TM: In terms of watch lists, because they are so secretive, it’s hard to know exactly which lists are being shared with whom, but what we do know is that these lists are shared between countries, particularly between Five Eyes countries, so Canada, United States, Australia, the U.K., and New Zealand.
But also that the U.S. and Canada have a very particular and very unique information sharing relationship where a lot of border information and watchlist information is shared between the two countries, and so there’s no doubt that if these individuals are being blocked from traveling to the United States, especially on allegations of being linked to a terrorist organization, that that’s also being relayed back to Canadian officials.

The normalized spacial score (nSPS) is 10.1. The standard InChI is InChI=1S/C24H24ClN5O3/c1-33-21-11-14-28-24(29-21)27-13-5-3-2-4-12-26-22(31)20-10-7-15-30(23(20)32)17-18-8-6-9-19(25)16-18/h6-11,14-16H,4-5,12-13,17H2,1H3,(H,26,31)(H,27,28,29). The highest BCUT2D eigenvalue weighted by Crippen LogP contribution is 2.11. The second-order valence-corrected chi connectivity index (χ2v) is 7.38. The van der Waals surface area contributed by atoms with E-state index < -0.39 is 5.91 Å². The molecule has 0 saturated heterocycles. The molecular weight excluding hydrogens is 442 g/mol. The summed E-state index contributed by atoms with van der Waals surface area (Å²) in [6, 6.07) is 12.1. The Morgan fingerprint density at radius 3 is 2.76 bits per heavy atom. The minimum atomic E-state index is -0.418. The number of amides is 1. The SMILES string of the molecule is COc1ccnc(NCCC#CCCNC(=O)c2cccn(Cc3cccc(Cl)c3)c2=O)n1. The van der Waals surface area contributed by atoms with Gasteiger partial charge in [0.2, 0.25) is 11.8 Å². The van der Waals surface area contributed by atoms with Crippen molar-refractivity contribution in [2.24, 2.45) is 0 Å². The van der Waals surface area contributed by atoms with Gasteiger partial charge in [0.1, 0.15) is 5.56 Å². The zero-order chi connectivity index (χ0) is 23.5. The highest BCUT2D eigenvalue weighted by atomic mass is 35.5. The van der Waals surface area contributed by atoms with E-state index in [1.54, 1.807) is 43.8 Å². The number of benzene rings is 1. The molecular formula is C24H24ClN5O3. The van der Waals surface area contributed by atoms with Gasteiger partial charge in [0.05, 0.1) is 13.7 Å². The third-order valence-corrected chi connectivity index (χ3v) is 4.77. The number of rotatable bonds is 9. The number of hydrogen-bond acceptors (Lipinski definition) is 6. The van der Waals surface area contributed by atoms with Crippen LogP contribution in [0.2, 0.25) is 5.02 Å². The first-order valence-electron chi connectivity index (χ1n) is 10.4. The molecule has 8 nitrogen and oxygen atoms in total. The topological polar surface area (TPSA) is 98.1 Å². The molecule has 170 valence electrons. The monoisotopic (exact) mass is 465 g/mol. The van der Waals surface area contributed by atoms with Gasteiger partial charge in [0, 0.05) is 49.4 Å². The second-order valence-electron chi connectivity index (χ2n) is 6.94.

In the Canadian case, if we look at no-fly lists, one of the issues that we have here is that the U.S. and Canada have separate no-fly lists, but because somewhere upwards of 80 percent of flights leaving Canada travel over United States airspace, the U.S. no-fly list gets applied to flights leaving Canada, and individuals who aren’t on the Canadian no-fly lists end up being denied boarding flights because of their listing on the U.S. no-fly list, which Canada has no control over.
There’s also that particular geographic and relationship and the closeness of the United States and Canada that has an impact as well.
MH: Although exact numbers are hard to come by, there are around 125,000 to 150,000 enlisted members of the IRGC in Iran at any given time. Service for most conscripted members is relatively short, meaning there is a huge number of current and former IRGC members in Iran and around the world — who may now be treated as potential terrorists by the U.S. government and its intelligence partners.